Originally Posted by El Pinguino
This is making less sense by the day....
Let's see if we can salvage
something from this.
First, thanks to F54 for the digital version of Bernard Moitessier's diagram and caption from the French original. F54 saved me from showing you that my 1968 copy is brown with oxidation and age.
I think there are two or three aspects that puzzle us.
1. The English publishers did damage to BM's diagram. As you can see from the digital version of French original (in #30), BM chose to draw his chartlet with S at the top, N at the bottom.
The English publishers chose to rotate the chartlet 45 degrees clockwise (see #22), so that SE is at the top and NW at the bottom. The English publishers did not change the caption of the chartlet to fit with their rotation.
2. To my knowledge, BM does not explain why he wrote that 'within the high southern latitudes, look at a chart facing the South Pole' (my translation). There are several parts
(a) F54 is correct that he is referring to BM's two hand-drawn chartlets on p. 387 and p. 388 of the French original edition. Those chartlets are sea and meteorological chartlets, in which BM is doing his best to explain, based on his experience sailing the S Pacific and suffering knockdowns in the process, how to sail when near an intense extra-tropical Low.
(b) BM is not referring to marine
charts of the usual kind, as F54 said. Mirror16 and smacsdesign have already noted that all of BM's other charts are N-up.
(c) my guess is a mix of El Pinguino's hypothesis (that BM was seeking a unique selling point) and a hunch that BM might have a point - that he did not elaborate - that for N-hemisphere cruiser, dealing with an extra-tropical Low in the high S latitudes was sort of like dealing with an extra-tropical Low in the high N latitudes, as long as they reverse some things. BM's point is that in the high S Latitudes when near an intense extra-tropical Low, the wise sailor heads ESE, gaining searoom away from the Low and avoiding taking the rogue waves that will form when a NW swell interacts with a W or WSW wind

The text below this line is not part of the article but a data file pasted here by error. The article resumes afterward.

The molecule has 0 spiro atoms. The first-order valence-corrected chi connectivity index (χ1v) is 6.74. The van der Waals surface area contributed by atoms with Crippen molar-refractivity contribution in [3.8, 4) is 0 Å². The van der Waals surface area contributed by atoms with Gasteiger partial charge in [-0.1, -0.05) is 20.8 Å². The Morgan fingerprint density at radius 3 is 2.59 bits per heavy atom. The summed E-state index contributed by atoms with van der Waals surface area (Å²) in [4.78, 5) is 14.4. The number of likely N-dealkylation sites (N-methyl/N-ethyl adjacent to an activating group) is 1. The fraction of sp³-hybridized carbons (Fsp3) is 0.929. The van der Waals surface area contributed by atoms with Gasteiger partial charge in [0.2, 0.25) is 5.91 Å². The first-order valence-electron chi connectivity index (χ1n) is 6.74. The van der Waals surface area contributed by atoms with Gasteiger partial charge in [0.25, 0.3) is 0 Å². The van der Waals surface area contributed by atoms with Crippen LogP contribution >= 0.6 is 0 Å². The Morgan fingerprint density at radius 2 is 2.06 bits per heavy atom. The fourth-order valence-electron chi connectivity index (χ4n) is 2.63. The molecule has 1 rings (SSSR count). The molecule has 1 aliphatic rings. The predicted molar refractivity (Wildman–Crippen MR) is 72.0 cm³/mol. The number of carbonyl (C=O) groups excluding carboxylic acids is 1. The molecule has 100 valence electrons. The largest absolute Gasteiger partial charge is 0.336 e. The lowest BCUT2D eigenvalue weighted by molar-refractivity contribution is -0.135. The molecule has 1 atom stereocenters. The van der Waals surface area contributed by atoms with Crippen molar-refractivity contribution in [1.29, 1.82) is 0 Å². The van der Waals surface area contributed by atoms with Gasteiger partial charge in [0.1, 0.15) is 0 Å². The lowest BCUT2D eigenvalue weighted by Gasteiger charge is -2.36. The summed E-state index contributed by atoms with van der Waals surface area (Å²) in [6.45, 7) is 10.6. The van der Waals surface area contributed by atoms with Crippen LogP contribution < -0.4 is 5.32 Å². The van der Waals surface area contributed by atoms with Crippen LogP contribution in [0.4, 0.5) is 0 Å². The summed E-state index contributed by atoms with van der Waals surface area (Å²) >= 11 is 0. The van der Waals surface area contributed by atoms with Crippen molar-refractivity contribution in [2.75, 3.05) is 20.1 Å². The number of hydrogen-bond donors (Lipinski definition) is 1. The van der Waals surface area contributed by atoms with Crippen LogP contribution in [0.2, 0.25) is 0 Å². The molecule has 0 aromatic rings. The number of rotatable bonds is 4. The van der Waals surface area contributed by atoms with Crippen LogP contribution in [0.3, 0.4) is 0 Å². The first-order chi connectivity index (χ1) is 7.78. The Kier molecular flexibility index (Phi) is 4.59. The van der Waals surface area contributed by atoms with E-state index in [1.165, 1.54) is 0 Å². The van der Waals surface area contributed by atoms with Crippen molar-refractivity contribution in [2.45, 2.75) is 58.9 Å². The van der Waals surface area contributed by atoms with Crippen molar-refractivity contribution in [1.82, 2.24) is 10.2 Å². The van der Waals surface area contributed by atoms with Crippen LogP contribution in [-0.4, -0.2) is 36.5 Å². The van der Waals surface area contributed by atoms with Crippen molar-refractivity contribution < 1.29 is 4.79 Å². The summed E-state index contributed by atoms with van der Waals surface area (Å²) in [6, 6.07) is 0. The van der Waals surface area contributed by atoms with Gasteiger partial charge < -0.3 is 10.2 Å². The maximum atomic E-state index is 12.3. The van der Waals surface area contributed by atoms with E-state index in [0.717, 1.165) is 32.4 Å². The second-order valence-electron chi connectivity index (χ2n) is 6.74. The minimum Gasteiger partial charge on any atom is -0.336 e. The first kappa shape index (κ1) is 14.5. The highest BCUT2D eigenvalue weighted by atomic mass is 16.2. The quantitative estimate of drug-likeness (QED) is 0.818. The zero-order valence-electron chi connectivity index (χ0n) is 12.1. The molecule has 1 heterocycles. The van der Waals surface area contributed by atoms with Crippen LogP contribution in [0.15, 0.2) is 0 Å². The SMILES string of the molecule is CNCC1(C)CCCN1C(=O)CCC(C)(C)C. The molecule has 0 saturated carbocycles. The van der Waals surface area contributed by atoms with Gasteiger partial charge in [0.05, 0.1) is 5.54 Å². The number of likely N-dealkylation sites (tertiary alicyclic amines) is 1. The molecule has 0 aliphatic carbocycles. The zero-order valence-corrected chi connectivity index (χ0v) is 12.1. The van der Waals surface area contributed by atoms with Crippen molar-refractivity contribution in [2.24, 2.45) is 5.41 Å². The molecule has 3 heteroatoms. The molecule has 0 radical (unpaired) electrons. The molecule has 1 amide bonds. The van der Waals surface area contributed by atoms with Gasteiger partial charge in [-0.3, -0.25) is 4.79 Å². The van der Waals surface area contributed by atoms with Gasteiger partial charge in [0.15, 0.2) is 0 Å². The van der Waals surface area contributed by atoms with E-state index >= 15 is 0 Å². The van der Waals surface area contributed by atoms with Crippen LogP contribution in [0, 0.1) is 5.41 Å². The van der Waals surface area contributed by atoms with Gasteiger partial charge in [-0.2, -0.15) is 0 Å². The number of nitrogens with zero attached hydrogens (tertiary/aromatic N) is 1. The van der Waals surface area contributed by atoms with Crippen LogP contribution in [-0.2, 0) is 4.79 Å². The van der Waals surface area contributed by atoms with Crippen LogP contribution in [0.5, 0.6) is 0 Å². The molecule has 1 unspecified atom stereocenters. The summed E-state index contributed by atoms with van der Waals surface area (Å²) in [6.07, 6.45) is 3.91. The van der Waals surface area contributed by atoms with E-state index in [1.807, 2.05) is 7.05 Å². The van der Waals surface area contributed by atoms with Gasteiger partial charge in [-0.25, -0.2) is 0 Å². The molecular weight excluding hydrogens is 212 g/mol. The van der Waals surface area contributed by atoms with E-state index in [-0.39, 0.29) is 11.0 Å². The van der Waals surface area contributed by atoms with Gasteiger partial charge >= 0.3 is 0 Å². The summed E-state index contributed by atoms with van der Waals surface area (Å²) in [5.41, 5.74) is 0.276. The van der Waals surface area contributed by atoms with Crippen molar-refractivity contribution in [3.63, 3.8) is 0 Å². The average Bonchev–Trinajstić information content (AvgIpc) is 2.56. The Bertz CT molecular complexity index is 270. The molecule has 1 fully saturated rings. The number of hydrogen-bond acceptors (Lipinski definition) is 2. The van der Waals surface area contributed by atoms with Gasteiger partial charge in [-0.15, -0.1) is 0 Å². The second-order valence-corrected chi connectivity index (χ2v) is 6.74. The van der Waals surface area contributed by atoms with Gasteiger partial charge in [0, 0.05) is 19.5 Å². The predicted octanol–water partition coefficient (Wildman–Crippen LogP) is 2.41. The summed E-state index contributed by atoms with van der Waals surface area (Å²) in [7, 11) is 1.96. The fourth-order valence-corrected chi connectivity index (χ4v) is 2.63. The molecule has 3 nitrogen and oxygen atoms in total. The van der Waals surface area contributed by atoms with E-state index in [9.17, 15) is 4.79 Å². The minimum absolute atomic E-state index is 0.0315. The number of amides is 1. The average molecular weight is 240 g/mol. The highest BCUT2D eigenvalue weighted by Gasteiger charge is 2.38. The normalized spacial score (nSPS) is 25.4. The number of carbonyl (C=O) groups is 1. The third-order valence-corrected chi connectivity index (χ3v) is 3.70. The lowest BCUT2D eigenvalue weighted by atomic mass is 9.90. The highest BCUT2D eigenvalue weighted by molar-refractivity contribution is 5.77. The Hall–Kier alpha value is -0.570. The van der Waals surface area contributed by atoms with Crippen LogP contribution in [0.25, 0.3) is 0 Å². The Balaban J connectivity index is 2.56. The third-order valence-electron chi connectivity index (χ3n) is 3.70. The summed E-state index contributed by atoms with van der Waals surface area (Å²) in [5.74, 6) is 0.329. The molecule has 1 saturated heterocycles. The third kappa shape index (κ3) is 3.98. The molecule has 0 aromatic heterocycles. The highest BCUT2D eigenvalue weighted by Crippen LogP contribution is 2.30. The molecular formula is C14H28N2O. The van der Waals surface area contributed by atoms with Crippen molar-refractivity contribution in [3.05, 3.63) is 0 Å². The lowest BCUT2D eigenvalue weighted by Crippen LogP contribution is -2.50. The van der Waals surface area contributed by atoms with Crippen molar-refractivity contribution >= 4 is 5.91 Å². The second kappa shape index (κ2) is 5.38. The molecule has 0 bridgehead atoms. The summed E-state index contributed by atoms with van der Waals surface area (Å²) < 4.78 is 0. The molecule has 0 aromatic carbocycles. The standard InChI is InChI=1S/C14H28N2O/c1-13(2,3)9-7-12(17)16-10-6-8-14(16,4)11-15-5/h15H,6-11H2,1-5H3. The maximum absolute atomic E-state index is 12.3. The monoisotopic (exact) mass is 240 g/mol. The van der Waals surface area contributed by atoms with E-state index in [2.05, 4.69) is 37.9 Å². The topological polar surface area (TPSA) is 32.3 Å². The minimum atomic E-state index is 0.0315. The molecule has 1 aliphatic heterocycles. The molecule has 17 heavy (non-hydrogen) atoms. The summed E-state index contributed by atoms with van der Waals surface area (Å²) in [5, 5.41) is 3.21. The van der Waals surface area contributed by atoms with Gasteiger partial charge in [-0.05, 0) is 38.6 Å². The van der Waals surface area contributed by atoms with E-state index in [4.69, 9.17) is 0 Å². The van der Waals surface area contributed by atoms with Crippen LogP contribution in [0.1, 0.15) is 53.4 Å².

wave on the port beam. BM was cruising 'Joshua' and had a knockdown in just those conditions (rogue waves from the confused sea that formed as an extratropical Low passed).
(d) so my guess is that BM was saying, to his audience of French and other N-hemisphere cruisers, that when sailing the high S latitudes, draw a wave & meteorological chartlet, then invert it so the chartlet is S-up and take the same sort of action you would take if you were in the same position in the N-hemisphere with a extratropical Low.
I am not 100% convinced by that. If only because extratropical Lows in both S and N hemispheres tend to track E-wards.
Originally Posted by El Pinguino
The wind is shown blowing clockwise around the low... it can only be in a southern latitude... I suspect the editor had never seen the sea...let alone sailed on it.
Yes. El Pinguino is as usual correct. BM's hand-drawn chartlet is set in the S hemisphere. I am confident that the chartlet was drawn by BM. The French original of La longue route
includes two pages from BM's journal. The lettering is close enough to convince me that the hand-lettered chartlets were his work.
In the text, BM describes himself cruising E of New Zealand
, headed for Chatham Islands when he had his first knockdown in such conditions (around latitude 44S or 45S) (by 'such conditions' I mean rogue waves generated from a confused sea due to wind change from the passing of an extratropical low). He had a second knockdown in similar conditions around 34S, three weeks away from Tahiti
4. I think the English translator, identified as William Rodarmor in my Sheridan House edition, did a fair enough job (translating from Fr to En is above my pay grade). The English translation is concise, not wordy. I think the English caption to this chartlet was perhaps a little too concise.
And El Pinguino is of course correct - whoever did the editing of BM's first draft
at Arthaud (the publishing house) had very likely never sailed the S Pacific or perhaps any ocean. The editor missed an opportunity to suggest that BM explain further his opinion about how best to view wave & meteorological chartlets in the S Pac.
* etymological note: English chart
first appeared in printed form in 1696 to mean a marine chart. In that 1696 appearance, it was spelled as Chart
(in the same work). Both charte
are recorded in English in 1571 for a map (i.e. not a marine chart but a map of land). The immediate origin was in French, where the word showed up in the 11th century (so technically Old French) as charte
, a map or a card. That came from Latin charta
, a leaf of paper, a map, a card. Which in turn came from Greek χάρτης, a sheet of paper or papyrus. And the best guess is an ultimate origin in Egyptian.